$16 a bag was fixed at $18 a bag.
If Barbados had took no notice of
Trinidad this island would have
been getting its rice at $16 a bag.

Mr. Griffith said that the two
highest estimates which are al-
ready over the million dollar mark
are food and education. It was one
of two things. Either that the
Government would have to sub-
sidise rice further or the alterna-
tive of allowing Barbadians tc
buy rice at 11 cents a pint. He
said that rice was the poor man’s
food—it might not be nutritious
but it could fill the stomach, “It

|
\
|
\

$7.74

ins,

$8.54

$8.17

$1.85

$4.28 |









means that you are going to ab-
sorb the increase in vour pockets.
This cest of living is going to
affect you im*your home so it is
up to you to see that you get ade-
equate representation,” he said.
Mr, Griffith said a - was ae
agreement with Age Grouping.
said that at the time Mr. How-
Hayden visited Barbados ne-
es in the i were progress-
rapidiy. “He was sent by the
‘olonial to retard the pro-
gress of the negroes who were
rogressing too rapidly sq he in-
troauced Age Grouping and

‘superannuation.

He said that some of the best
school teachers in the island to-
day came along under the Pupil
‘Teacher system, where, when a
boy had passed out of seventh
Standard and he had the ability,
he remained in the school and was

trained as a teacher. That same
system had given them Mr
Gr.ntley Adams, Mr, Henderson

Clarke and many others.

On Nomination Day he had to
correct Mr. Bryan who said that
Barbados had the lead in Educa-
tion in the West Indies. That was
not so because at an after dinner
speech not so long ago Major
Noott, Headmaster of Comber-
mere School, had said that British

Guiana had wrested this lead
from Barbados. “It is for us to
see that Barbados regains this

lead.” he said. ;

He said that recently he had to
ask one of the Inspectors of
Schools if he did not think it a
crime that a certain Headmaster,
on instructions from the Education
Department had to peg his num-
bers because there was no more
room in the school. He said that
the island wanted more schools in
order to see that the children got
a good education and he would
also fight to see that compulsory
education is put into force,

His policy is to fight for the
abolition of Age Grouping “al-
though I have been told that it is

stream-lined but I do not know
what that means.”
He said that when Mr. H. A

Tudor was Chairman of the Gov-
erning Body of Combermere
School he found himself with 162
boys to superannuate. “Imagine
162 boys going out of Comber-
mere without having completed
their education.” Among those
boys was one whose father had
given 34 years’ service to the Gov-
ernment of Barbados. He had’ to
send his son to Antigua to com-
plete his education. The son was
a brilliant student and is now pre-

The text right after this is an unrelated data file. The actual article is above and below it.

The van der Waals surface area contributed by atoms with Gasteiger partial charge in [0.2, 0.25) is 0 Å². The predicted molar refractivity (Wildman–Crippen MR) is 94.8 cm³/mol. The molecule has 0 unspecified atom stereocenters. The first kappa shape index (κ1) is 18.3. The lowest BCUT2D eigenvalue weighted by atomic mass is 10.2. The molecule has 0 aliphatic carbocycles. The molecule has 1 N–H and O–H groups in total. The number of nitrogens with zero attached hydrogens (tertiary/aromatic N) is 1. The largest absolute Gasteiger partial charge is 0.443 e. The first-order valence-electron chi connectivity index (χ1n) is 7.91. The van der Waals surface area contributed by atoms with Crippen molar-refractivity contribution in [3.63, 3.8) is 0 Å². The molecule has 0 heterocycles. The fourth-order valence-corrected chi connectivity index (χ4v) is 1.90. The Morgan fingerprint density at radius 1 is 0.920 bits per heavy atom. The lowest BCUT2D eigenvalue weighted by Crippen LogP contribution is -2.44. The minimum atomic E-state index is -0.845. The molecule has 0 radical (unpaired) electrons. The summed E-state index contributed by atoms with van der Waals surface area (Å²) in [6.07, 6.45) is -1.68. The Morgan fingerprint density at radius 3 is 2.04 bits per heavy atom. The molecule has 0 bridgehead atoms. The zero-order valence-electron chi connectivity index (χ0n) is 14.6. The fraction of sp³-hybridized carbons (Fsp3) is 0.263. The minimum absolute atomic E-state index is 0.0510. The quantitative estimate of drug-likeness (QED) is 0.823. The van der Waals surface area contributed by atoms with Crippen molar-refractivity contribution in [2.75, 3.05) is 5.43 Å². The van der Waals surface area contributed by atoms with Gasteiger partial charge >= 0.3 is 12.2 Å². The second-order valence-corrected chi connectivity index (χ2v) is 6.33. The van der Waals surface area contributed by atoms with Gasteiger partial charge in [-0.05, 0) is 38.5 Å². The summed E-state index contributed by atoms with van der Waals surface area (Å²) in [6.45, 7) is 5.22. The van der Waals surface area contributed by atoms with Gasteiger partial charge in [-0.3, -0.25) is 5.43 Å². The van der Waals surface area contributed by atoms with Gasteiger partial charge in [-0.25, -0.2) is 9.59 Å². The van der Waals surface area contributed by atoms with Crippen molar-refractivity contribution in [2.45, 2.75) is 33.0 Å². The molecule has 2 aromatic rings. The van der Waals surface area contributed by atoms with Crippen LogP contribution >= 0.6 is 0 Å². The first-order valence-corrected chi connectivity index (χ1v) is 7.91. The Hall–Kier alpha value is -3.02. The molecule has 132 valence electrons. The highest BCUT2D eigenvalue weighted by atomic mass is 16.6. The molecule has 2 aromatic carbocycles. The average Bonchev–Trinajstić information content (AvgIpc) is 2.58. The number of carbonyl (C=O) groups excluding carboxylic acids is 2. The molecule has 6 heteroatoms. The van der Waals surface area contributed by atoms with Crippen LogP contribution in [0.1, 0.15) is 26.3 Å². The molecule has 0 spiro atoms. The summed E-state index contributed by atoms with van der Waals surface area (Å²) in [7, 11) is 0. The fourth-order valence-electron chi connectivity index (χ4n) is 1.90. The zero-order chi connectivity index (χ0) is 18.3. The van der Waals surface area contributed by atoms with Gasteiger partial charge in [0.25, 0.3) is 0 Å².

paring to go to England to study,

“Superannuation must go. Let
us start to build more schools. Let
us find more room for the chil-
dren.” He is against pensioners
being brought back into the ser-
vice to hold various posts,

Mr. Griffith appealed to the
women whom he said had to spend
the money when the men brought
it in. He told the women that he
was with them; his heart was with
them and his soul was with them,
He asked them not to remain at
home on December 13 but to come
out and vote. He told them not to
adopt the attitude of “I don’t care
who is elected.”

“SUNVALLEY”’ OFF
TO TRINIDAD

THE Saguenay Terminals’ Sun-
valley called trom Canada via
Cuidad Trujillo with a cargo ot
2,500 bags of flour, 1,415 bags o1
feed and 50,000 feet of white pine
lumber.

Sunvalley is expected to leave
port today for Trinidad. Captain
Cook, Sunvalley’s skipper who i
making his first visit to Barbados
said yesterday that he had one
regret and that was “Jeaving the
West Indies to go back home.” He
liked the climate here.

DAERWOOD EXPECTED

OVER WEEK-END

THE Schooner Pool, Agents of
the 94-ton motor vessel Daerwoou
which was reported oviwdue nine
days ago on its way from Grenada
to Aruba, were informed by
plane passenger arriving here from
Grenada on Tuesday that the ves-
sel had a broken propeller shaft

The passenger however did no
‘ay where the vessel was or where
the accident occurred but said that
she is due here over the week-end
a Daerwood left Barbados for
Grenada
ind was taken
Wells when in G

under Captain Mulzac
over by Captain
renada,



Adams
Outlines
Party Policy

A LARGE

; crowd attended a
meeting held i

by the Barbadk
Labour Party at St. Elizabeth
Village last night in support of
Mr. G. H. Adams and Mr. L. E
Smith who are running for re-
election to the House of Assembly
in the St. Joseph Constituency in
the coming election

Mr, Smith based his talk to the



people on why they should not
vote for Mr. Coward, the rival
candidate, while Mr. Adams spok«

of the measures that the Labour
Party intended introducing to help